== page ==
In this podcast version of the Open Outcry Traders History Project video interview, Tom Gould reflects on his trading career and the life-changing experience of a heart attack that led him to give back to the community. Gould’s journey began unexpectedly when he took a summer job at the Chicago Board Options Exchange and then after a second summer received a call from his boss with an offer to forego law school and join the Chicago Board Options Exchange (CBOE). His time on the trading floor had been eye-opening, filled with excitement and learning opportunities, so he took the job.
Gould’s early trading days were marked by dealing with volatility and trading both calls and puts. He embraced the brashness and inquisitiveness required to succeed as a floor trader, often making split-second decisions. Gould recalls the competitive yet camaraderie-filled atmosphere on the floor, where mentors like Peter Michaelson helped him hone his trading skills.
The economic opportunities on the trading floor during the late ’80s and early ’90s were vast, with fewer regulations allowing traders to have a competitive edge, he said. Gould said his insights into reading order books gave him an advantage over institutional traders.
He vividly recalled the crash of ’87 when his gutsy trading decisions paid off, but he was also humbled by the ’89 crash when a trade on IBM options went awry. Despite these challenging moments, Gould treasures his floor experience, even the humorous pranks and antics that added levity to their daily routines.
In the podcast Gould candidly discusses some illicit activities on the floor, mainly after hour trading, and shares an amusing tale of a showdown that ended with karate moves.
His best day as a floor trader was during the crash of ’87, where he made a substantial profit in IBM puts. However, Gould admits he was more of a steady trader than a high-risk swinger.
Conversely, his worst day was during the ’89 crash when he underestimated the market’s reaction to United Airlines’ failed buyout. He recalls fellow traders profiting from buying cheap puts while he endured significant losses.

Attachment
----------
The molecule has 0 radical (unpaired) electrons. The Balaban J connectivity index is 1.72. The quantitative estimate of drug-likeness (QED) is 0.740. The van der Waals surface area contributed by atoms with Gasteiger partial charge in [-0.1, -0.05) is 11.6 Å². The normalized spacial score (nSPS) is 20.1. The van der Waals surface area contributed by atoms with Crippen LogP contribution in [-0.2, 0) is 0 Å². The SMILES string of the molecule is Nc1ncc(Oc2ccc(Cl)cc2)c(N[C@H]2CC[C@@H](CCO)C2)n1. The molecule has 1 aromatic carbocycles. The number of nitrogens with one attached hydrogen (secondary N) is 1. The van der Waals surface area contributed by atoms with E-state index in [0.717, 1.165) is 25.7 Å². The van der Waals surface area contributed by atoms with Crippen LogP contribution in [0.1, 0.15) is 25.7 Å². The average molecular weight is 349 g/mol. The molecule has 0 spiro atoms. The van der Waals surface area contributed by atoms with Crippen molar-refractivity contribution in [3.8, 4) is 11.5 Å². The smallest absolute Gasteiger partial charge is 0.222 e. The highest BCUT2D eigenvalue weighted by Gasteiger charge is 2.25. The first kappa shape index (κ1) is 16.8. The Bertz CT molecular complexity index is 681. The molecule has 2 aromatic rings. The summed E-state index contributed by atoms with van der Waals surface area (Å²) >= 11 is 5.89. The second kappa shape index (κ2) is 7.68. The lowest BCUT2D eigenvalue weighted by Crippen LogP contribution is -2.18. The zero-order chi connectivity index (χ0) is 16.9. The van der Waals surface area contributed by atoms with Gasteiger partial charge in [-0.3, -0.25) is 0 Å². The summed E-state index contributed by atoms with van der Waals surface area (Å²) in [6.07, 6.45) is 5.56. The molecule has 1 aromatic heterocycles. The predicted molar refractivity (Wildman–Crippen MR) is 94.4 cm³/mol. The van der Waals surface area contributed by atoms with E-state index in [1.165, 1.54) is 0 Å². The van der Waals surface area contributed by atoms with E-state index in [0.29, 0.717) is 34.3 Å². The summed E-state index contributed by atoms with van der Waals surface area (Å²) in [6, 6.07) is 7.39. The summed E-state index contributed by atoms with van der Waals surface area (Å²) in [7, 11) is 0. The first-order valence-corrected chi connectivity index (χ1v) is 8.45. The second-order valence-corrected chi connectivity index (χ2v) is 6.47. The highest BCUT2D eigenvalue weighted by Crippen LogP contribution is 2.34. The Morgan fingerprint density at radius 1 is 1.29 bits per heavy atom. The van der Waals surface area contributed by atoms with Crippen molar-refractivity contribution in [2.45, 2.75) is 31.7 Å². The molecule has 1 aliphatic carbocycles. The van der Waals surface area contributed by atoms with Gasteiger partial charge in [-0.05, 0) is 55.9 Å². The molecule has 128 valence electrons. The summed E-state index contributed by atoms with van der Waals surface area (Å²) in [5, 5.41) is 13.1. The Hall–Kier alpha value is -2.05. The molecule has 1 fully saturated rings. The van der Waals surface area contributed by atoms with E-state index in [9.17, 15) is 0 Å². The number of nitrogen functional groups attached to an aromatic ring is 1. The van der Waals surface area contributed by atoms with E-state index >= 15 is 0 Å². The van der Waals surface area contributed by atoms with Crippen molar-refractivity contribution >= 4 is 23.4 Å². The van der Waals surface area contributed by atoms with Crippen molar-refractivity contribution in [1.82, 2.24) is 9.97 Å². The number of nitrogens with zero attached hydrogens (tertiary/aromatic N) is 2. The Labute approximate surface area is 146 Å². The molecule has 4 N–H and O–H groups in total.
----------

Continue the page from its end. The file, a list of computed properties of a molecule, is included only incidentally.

Gould’s most vivid memory of the floor is the ’87 crash, where even seasoned traders were overwhelmed by the panic and uncertainty. This experience shaped his perspective on life and risk-taking, he said.
Reflecting on his trading career, Gould wished he had sought more advice and brought his later technical analysis knowledge to the floor. He values the lessons in trust, relationships, discipline, and adaptability that he learned from trading.
Eventually, Gould decided to leave the trading floor in 1994, seeking a change in his life. He recalls the night of his heart attack vividly, how he collapsed while talking to his son, and how his family’s quick actions, along with state legislation changes, saved his life.
His heart attack became a catalyst for change, and Gould, along with his son, now speak to high school students about the importance of CPR training and awareness. In the talks, he and his son emphasize the critical role timely intervention and education plays in saving lives.
Gould’s experience led him to become an advocate for heart health and CPR training, joining the Illinois Advocacy Committee for the American Heart Association, where he continues to give back and share his story to inspire others to take their health and safety seriously.